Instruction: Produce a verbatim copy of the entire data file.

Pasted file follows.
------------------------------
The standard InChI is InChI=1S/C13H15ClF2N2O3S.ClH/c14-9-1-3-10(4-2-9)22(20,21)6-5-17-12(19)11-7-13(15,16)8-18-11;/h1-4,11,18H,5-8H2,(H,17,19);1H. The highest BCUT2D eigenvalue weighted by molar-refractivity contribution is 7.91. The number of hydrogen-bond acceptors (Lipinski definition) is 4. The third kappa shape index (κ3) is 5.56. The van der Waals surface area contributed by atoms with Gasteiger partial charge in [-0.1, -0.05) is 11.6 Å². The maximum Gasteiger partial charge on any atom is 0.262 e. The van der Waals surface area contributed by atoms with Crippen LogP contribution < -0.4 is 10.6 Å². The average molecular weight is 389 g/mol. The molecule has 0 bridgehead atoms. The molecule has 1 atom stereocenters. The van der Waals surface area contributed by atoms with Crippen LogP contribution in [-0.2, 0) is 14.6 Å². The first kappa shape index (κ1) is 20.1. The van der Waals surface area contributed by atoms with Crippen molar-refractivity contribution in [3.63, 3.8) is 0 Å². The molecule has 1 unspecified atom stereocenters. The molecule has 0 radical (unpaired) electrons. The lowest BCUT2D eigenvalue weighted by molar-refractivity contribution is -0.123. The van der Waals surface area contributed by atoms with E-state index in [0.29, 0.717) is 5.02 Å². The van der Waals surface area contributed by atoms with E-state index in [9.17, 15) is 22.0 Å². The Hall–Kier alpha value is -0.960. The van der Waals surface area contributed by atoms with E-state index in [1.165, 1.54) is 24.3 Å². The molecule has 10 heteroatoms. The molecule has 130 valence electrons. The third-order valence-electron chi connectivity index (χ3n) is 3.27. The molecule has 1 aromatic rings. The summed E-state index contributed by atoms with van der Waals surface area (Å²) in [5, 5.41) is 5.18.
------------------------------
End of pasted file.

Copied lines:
The standard InChI is InChI=1S/C13H15ClF2N2O3S.ClH/c14-9-1-3-10(4-2-9)22(20,21)6-5-17-12(19)11-7-13(15,16)8-18-11;/h1-4,11,18H,5-8H2,(H,17,19);1H. The highest BCUT2D eigenvalue weighted by molar-refractivity contribution is 7.91. The number of hydrogen-bond acceptors (Lipinski definition) is 4. The third kappa shape index (κ3) is 5.56. The van der Waals surface area contributed by atoms with Gasteiger partial charge in [-0.1, -0.05) is 11.6 Å². The maximum Gasteiger partial charge on any atom is 0.262 e. The van der Waals surface area contributed by atoms with Crippen LogP contribution < -0.4 is 10.6 Å². The average molecular weight is 389 g/mol. The molecule has 0 bridgehead atoms. The molecule has 1 atom stereocenters. The van der Waals surface area contributed by atoms with Crippen LogP contribution in [-0.2, 0) is 14.6 Å². The first kappa shape index (κ1) is 20.1. The van der Waals surface area contributed by atoms with Crippen molar-refractivity contribution in [3.63, 3.8) is 0 Å². The molecule has 1 unspecified atom stereocenters. The molecule has 0 radical (unpaired) electrons. The lowest BCUT2D eigenvalue weighted by molar-refractivity contribution is -0.123. The van der Waals surface area contributed by atoms with E-state index in [0.29, 0.717) is 5.02 Å². The van der Waals surface area contributed by atoms with E-state index in [9.17, 15) is 22.0 Å². The Hall–Kier alpha value is -0.960. The van der Waals surface area contributed by atoms with E-state index in [1.165, 1.54) is 24.3 Å². The molecule has 10 heteroatoms. The molecule has 130 valence electrons. The third-order valence-electron chi connectivity index (χ3n) is 3.27. The molecule has 1 aromatic rings. The summed E-state index contributed by atoms with van der Waals surface area (Å²) in [5, 5.41) is 5.18.